Reading Rousseau’s essay on The Social Contract is both an inspiration and a problem for modern American readers.  The Social Contract is the foundation of all legitimate government based on the “general will” of its citizens.  Rousseau believes “the general will alone can guide the forces of the State according to the end for which it was instituted, which is the common good… it is uniquely on the basis of this common interest that society ought to be governed.”  This theory of government is an inspiration for people who want government of the people, by the people and for the people.  But what sounds good in theory presents some problems when trying to figure out how to put it into practice.  How does Rousseau’s theory hold up under closer examination?  For starters, why should we follow the general will?  Because, as Rousseau says, “the private will tends by its nature toward preferences, and the general will toward equality.”  That may be true but here’s the problem.  What Rousseau calls “preferences” other folks call freedom.  And they worry that personal freedoms may get submerged under the power of the general will.  Tocqueville calls this state of affairs the “tyranny of the majority.” (Democracy in America, GB1)  Equality may indeed be a worthy political goal.  But does following the general will (in the name of “equality”) have a levelling effect on society as a whole?  Socrates did not share Rousseau’s trust in the judgment of “the many” in his Apology (GB1).  Rousseau thinks “the general will is always right and always tends toward the public utility.”  Was the general will right in Socrates’ case?  Was it in “the public utility” for the Athenians to execute Socrates?  If they wanted to preserve the peace, then yes, maybe it was.  But if they wanted to pursue the truth, then no, it wasn’t.  The vote for execution was very close, which leads to another problem.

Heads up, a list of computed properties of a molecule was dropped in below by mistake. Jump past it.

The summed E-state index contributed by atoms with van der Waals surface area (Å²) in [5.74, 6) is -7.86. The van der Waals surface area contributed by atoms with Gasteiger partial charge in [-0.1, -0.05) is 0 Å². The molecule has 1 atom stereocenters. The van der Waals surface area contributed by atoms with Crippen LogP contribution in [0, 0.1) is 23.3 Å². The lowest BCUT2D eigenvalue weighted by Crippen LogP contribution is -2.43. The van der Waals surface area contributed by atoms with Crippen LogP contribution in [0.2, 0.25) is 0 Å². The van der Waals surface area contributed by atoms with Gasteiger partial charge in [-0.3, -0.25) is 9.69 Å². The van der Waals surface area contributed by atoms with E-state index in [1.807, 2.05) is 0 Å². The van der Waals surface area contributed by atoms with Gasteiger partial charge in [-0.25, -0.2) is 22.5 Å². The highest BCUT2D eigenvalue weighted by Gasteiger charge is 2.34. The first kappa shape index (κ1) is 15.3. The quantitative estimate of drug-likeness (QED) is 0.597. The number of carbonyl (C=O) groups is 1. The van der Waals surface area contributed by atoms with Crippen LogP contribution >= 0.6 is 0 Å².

How do we determine the general will?  Rousseau is aware of this problem and tries to resolve it partially by stating “In order for the general will to be well expressed, it is therefore important that there be no partial society in the State, and that each citizen give only his own opinion.”  What does this mean exactly?  The American Founding Fathers were also concerned about the power and divisiveness of what they called “factions” (Federalist Papers, GB4).  Would Rousseau think modern political parties are a bad idea?  Would he consider the Amish people to be a “partial society” and banish them from living in America?  Tocqueville actually admired the American’s knack of forming local “associations” to take care of local situations and problems.  And Rousseau says each citizen must give up “only that part of his power, goods, and freedom whose use matters to the community; but it must also be agreed that the sovereign alone is the judge of what matters.”  In the United States would Rousseau consider “the sovereign alone” to be the federal government alone?  If so, then how does federal government represent the general will, whereas local government does not?  This matters a great deal when it comes to establishing public policy.  For example, Rousseau says “every authentic act of the general will obligates or favors all citizens equally so that the sovereign knows only the nation as a body and makes no distinctions between any of those who compose it.”  It makes sense that federal government can look after the common good of the whole country better than any state or local government can do.  But this leads to another problem.  If the general will “favors all citizens equally” then what would Rousseau think of federally-sponsored affirmative action programs?  Would he approve of programs designed to create more equality?  It can be argued from a Social Contract perspective that these kinds of programs do contribute to the common good.  But it can also be argued that these programs create a sort of “partial society” where the State is partial to one group of citizens over another.  Reading The Social Contract is a good way to understand certain aspects of political theory.  Turning that theory into public policy can be problematic.